WASHINGTON, Mar 20, CMC – President Donald Trump is to meet with a select group of Caribbean leaders as his administration openly and strongly supports Venezuela’s Opposition Leader Juan Guaidó in the on-going crisis in the South American country.
The White House announced the president will meet with the leaders of The Bahamas, Haiti, Jamaica, St. Lucia and the Dominican Republic on Friday at his Mar-a-Lago resort in Palm Beach County, Florida.
The White House statement indicated Trump will reaffirm Washington’s “strong friendship with and commitment to the Caribbean and signal the importance of the region to the hemisphere.
Areas of discussion
“The president will discuss his vision for our diverse relationships in the Caribbean and the potential opportunities for energy investment,” said the statement, adding that Trump and the Caribbean leaders will also discuss Chinese economic intervention in the region and the existing political and economic crisis in Venezuela.
Caribbean Community (CARICOM) leaders at their inter-sessional summit in St. Kitts-Nevis last month reiterated their position of non-interference in the internal affairs of Venezuela and said they were prepared to mediate in the process to bring about a peaceful resolution to the crisis. Guaidó with the support of Washington is seeking to replace President Nicolas Maduro, who was sworn into office for a second consecutive term earlier this year.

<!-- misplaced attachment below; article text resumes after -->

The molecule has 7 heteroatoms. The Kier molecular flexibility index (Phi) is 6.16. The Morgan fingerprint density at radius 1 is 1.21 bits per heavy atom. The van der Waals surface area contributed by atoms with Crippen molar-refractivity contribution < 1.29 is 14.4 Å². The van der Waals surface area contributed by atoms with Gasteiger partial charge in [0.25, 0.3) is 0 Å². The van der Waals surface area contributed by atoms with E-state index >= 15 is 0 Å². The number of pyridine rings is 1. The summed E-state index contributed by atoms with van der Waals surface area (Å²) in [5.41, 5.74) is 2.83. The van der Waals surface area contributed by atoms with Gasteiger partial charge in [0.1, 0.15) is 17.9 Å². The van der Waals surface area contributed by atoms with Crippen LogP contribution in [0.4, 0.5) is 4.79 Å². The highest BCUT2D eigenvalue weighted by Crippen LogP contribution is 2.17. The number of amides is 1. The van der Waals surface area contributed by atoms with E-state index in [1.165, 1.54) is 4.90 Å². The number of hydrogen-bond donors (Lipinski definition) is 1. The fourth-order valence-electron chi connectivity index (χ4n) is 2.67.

In late January, regional leaders met with the United Nations Secretary General Antonio Guterres, expressing optimism that the UN will assist in establishing the road map towards peace and security for Venezuela.
At the UN meeting CARICOM chairman and St. Kitts-Nevis Prime Minister, Dr. Timothy Harris, led a delegation, which included his Trinidad and Tobago counterpart Dr. Keith Rowley and Barbados Prime Minister Mia Mottley.
Guaidó, who has declared himself the interim leader of Venezuela, has also been recognised by several countries, including, Canada and some Latin American states, while Russia, China and Cuba remained supportive of President Maduro.
The Trump administration and its allies have accused Maduro of suppressing democratic rights in Venezuela and have called for his removal.
Caribbean countries have been divided on the Venezuela issue.
In January, Jamaica, Haiti, the Bahamas, Guyana and St. Lucia supported a resolution at the Organization of American States (OAS) in not recognizing Maduro’s second five-year term , while Dominica, St. Vincent and the Grenadines, and Suriname voted against the measure.
St. Kitts-Nevis, Trinidad and Tobago, Antigua and Barbuda, Barbados and Belize abstained during the vote; while Grenada was not present.
But since then the regional leaders have adopted a united position on Venezuela reaffirming ‘their guiding principles of non-interference and non-intervention in the affairs of states, respect for sovereignty, adherence to the rule of law, and respect for human rights and democracy.
“Heads of Government reiterated that the long-standing political crisis, which has been exacerbated by recent events, can only be resolved peacefully through meaningful dialogue and diplomacy,” they said in a statement.
However, some political analysts in the region believe Trump could take advantage of any division between Caribbean leaders over Venezuela to further drive a wedge among them on the issue, and will use Friday’s scheduled meeting as a subterfuge to further intervene in Venezuela’s internal affairs.